California farmers to get more water 

click to enlarge Frank Gehrke, right, chief of snow surveys for the Department of Water Resources, checks the weight of the snowpack sample on a scale held by Joshua Nelson, of the Dept. of Finance who accompanied Gehrke on the snow survey at Echo Summit, Calif., Tuesday, April 1, 2014. The survey showed the snow pack to to be 33.7 inches deep with a water content of 8.1 inches, which is 29 percent of normal for this site at this time of year. - AP PHOTO/RICH PEDRONCELLI
  • AP Photo/Rich Pedroncelli
  • Frank Gehrke, right, chief of snow surveys for the Department of Water Resources, checks the weight of the snowpack sample on a scale held by Joshua Nelson, of the Dept. of Finance who accompanied Gehrke on the snow survey at Echo Summit, Calif., Tuesday, April 1, 2014. The survey showed the snow pack to to be 33.7 inches deep with a water content of 8.1 inches, which is 29 percent of normal for this site at this time of year.

Drought-stricken California farmers and cities are set to get more water as state and federal officials ease water cutbacks due to recent rain and snow, officials announced on Friday.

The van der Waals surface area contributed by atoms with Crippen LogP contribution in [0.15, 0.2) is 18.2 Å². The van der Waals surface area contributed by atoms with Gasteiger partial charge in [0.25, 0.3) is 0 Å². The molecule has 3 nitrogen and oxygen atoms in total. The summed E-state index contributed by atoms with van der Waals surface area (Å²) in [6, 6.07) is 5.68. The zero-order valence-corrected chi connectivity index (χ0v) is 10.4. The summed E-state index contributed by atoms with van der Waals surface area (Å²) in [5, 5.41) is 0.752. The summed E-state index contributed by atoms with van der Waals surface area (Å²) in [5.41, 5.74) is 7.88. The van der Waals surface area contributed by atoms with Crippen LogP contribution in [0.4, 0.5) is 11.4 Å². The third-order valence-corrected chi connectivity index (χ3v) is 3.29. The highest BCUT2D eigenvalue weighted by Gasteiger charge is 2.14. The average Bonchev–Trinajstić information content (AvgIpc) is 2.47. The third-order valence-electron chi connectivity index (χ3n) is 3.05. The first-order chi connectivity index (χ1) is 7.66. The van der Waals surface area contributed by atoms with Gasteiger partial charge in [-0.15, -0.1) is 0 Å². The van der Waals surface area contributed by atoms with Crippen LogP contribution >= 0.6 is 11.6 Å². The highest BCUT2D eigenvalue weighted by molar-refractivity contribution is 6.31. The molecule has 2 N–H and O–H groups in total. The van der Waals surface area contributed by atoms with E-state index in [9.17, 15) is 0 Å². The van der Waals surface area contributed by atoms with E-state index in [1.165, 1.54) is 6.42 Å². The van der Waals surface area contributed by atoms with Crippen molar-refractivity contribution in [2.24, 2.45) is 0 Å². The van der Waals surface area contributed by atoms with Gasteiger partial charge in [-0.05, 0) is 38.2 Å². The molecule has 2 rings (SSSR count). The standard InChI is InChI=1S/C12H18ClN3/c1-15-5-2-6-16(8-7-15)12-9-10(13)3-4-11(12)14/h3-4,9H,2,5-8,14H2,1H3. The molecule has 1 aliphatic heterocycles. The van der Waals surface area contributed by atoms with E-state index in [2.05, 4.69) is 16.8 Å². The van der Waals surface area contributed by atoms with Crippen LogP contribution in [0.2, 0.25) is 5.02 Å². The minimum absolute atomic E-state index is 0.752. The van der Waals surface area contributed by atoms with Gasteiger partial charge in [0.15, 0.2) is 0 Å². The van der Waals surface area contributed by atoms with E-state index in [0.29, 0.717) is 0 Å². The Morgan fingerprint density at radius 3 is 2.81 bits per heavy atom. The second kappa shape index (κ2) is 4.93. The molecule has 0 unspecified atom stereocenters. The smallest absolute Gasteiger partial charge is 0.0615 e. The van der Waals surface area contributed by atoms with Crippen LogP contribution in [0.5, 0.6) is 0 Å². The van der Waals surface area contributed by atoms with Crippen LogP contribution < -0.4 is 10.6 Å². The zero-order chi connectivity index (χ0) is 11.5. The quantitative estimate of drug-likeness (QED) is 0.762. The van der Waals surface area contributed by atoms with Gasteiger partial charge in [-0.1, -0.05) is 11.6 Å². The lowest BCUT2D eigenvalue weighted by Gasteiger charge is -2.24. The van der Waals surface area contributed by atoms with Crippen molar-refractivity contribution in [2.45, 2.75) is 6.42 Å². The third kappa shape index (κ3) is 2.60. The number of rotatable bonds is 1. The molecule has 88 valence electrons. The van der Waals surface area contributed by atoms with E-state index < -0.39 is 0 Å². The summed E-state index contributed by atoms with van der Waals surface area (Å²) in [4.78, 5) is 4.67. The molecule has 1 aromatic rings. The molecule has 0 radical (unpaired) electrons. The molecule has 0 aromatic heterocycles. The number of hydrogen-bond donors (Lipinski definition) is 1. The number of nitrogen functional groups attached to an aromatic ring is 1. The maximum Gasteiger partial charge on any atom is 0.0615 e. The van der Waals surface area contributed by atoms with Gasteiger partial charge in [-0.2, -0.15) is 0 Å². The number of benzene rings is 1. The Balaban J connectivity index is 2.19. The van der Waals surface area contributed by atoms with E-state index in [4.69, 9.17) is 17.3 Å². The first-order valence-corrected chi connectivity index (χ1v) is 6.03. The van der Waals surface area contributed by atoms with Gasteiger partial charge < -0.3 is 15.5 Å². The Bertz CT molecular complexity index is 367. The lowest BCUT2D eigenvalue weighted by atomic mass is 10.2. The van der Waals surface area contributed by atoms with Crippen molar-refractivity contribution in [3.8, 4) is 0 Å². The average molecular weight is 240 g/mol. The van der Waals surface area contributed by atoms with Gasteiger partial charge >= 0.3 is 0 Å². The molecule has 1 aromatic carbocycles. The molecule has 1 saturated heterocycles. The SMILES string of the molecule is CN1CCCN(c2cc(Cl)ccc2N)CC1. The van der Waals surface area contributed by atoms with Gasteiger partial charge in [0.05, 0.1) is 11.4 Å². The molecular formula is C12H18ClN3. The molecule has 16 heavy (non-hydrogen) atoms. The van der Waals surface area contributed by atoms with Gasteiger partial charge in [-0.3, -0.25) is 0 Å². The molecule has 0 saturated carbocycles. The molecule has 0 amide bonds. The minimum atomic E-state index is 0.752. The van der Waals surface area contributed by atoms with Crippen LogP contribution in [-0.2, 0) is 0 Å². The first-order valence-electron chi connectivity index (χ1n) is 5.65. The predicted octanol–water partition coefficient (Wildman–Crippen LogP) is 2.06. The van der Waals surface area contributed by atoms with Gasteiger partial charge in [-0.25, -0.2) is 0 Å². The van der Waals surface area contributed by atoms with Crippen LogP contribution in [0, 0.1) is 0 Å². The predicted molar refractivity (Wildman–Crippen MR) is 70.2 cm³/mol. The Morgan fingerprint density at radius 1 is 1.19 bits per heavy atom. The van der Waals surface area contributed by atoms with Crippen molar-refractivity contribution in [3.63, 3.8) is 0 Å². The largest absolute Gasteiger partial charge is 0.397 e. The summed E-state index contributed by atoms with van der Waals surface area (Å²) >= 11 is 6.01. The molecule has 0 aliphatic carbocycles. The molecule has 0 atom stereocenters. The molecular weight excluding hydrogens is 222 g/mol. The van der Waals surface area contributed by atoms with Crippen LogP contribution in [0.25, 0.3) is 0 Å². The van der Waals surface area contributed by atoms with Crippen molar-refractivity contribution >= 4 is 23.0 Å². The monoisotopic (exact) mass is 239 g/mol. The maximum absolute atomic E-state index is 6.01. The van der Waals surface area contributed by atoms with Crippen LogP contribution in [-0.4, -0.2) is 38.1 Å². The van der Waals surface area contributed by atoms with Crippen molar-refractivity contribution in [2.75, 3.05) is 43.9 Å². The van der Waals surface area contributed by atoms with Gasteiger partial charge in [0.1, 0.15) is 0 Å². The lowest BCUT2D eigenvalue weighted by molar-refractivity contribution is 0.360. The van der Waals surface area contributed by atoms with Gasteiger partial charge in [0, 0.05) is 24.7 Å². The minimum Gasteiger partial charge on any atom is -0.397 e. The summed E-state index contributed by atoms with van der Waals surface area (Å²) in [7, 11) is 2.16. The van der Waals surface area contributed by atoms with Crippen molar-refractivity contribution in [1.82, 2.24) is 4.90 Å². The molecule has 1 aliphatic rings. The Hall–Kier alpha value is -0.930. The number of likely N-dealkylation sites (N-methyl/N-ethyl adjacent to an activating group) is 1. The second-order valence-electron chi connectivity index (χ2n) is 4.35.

The Department of Water Resources said it is increasing water allotments from the State Water Project from zero to 5 percent of what water districts have requested. The State Water Project supplies water to 29 public agencies serving more than 25 million Californians and irrigates nearly a million acres of farmland.

The U.S. Bureau of Reclamation said it will supply 75 percent of the water requested by water agencies in the Sacramento Valley, up from the current 40 percent.

"This is all a bit of good news in an otherwise bleak water year," Mark Cowin, director of the California Department of Water Resources, said on a conference call with reporters.

Federal and state officials said rain and snow from storms in February and March allowed them to increase water allotments.

The news comes as the state is in the midst of its third consecutive dry year. Gov. Jerry Brown declared a drought emergency in January.

State officials said the recent storms also removed the need to immediately install rock barriers to prevent saltwater intrusion into the Sacramento-San Joaquin Delta. Barriers would have adverse impacts on fish and wildlife and worsen water quality for some agricultural users, according to state officials.

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